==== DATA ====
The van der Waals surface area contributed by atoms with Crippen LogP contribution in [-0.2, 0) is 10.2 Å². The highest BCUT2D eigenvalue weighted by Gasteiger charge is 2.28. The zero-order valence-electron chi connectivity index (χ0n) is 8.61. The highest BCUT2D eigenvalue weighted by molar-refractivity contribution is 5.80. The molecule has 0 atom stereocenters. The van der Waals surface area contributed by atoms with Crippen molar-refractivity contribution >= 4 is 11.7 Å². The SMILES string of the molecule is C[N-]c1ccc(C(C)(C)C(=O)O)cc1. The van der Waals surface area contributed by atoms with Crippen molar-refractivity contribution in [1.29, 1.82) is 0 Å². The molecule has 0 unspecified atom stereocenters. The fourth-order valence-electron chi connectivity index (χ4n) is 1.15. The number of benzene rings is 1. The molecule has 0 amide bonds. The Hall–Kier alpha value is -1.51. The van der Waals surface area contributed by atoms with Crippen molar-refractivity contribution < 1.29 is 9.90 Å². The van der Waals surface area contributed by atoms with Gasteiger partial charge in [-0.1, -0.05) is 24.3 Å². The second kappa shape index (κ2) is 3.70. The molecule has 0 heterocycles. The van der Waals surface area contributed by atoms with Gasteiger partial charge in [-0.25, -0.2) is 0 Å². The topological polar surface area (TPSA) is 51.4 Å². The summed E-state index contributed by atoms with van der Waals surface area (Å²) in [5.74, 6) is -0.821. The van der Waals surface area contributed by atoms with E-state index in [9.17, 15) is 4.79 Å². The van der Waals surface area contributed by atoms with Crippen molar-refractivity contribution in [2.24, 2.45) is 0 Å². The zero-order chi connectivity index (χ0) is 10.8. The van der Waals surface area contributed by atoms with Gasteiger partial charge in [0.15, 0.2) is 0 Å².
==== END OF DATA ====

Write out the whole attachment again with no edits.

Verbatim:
The van der Waals surface area contributed by atoms with Crippen LogP contribution in [-0.2, 0) is 10.2 Å². The highest BCUT2D eigenvalue weighted by Gasteiger charge is 2.28. The zero-order valence-electron chi connectivity index (χ0n) is 8.61. The highest BCUT2D eigenvalue weighted by molar-refractivity contribution is 5.80. The molecule has 0 atom stereocenters. The van der Waals surface area contributed by atoms with Crippen molar-refractivity contribution >= 4 is 11.7 Å². The SMILES string of the molecule is C[N-]c1ccc(C(C)(C)C(=O)O)cc1. The van der Waals surface area contributed by atoms with Crippen molar-refractivity contribution in [1.29, 1.82) is 0 Å². The molecule has 0 unspecified atom stereocenters. The fourth-order valence-electron chi connectivity index (χ4n) is 1.15. The number of benzene rings is 1. The molecule has 0 amide bonds. The Hall–Kier alpha value is -1.51. The van der Waals surface area contributed by atoms with Crippen molar-refractivity contribution < 1.29 is 9.90 Å². The van der Waals surface area contributed by atoms with Gasteiger partial charge in [-0.1, -0.05) is 24.3 Å². The second kappa shape index (κ2) is 3.70. The molecule has 0 heterocycles. The van der Waals surface area contributed by atoms with Gasteiger partial charge in [-0.25, -0.2) is 0 Å². The topological polar surface area (TPSA) is 51.4 Å². The summed E-state index contributed by atoms with van der Waals surface area (Å²) in [5.74, 6) is -0.821. The van der Waals surface area contributed by atoms with E-state index in [9.17, 15) is 4.79 Å². The van der Waals surface area contributed by atoms with Crippen molar-refractivity contribution in [2.24, 2.45) is 0 Å². The zero-order chi connectivity index (χ0) is 10.8. The van der Waals surface area contributed by atoms with Gasteiger partial charge in [0.15, 0.2) is 0 Å².